With biofuels, research chemists at China Lake's Naval Air Warfare Center Weapons Division are unlocking energy stored in plants to create fuel for the 21st century. Rather than using sugar-rich crops such as corn, these scientists use tougher conversion targets.
“Sugar's really a food source and we don't want to use that,” says Benjamin Harvey, a Navy research chemist. “Better are things made of cellulose, like newspapers, towels, shirts, or even bananas.”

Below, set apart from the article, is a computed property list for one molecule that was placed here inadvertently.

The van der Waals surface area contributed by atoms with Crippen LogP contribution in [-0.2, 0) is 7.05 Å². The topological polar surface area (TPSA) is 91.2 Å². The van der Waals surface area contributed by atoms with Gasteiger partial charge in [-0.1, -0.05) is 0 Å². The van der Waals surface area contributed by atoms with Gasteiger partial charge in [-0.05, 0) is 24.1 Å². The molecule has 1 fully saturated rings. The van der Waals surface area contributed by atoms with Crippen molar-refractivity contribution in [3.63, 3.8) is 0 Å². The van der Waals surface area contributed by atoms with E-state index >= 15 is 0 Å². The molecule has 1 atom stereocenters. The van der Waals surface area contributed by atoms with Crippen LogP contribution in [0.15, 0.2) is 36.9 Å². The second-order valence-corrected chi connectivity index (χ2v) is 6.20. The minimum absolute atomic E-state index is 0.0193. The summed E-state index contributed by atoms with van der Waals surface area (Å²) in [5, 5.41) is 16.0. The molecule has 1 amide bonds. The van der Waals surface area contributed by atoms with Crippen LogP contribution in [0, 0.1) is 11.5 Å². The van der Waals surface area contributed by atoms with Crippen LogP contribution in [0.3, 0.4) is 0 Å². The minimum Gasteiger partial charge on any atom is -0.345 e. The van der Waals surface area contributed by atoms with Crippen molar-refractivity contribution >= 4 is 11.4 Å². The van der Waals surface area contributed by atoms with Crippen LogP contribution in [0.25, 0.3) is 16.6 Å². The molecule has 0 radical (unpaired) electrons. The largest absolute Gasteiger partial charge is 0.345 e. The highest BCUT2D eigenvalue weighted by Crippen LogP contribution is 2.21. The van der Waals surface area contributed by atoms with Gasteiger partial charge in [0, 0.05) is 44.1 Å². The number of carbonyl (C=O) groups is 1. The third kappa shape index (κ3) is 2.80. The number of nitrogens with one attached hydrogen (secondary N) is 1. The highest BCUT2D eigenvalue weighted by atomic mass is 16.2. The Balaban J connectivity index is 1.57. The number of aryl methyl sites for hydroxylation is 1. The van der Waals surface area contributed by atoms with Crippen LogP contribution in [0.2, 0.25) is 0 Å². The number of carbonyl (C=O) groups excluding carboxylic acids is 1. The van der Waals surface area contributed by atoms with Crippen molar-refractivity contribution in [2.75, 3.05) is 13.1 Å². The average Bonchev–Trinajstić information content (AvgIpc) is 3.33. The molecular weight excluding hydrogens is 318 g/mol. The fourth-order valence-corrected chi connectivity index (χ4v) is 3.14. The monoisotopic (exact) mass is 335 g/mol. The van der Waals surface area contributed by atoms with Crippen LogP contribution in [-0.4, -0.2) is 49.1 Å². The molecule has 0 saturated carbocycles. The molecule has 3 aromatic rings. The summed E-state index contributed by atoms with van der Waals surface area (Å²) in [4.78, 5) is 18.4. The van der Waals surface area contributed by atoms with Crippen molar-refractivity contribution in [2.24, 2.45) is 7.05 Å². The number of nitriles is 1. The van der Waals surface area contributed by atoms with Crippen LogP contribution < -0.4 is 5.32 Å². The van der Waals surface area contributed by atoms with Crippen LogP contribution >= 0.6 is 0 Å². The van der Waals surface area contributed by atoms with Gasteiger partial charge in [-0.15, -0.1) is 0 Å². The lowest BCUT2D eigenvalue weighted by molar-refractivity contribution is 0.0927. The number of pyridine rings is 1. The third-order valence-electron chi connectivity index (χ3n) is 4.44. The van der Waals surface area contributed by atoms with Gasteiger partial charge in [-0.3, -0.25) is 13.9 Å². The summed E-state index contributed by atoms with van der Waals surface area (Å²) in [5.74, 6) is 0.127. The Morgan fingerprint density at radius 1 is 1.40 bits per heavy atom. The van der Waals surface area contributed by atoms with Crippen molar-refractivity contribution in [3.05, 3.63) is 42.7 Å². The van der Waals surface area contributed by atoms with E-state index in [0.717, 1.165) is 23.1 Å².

The new versatile fuel, Butanol, freezes at minus 100 degrees centigrade, which means even in the Arctic it still would be a liquid, something especially important for powering jets that fly at high altitudes.
Biofuels and recycling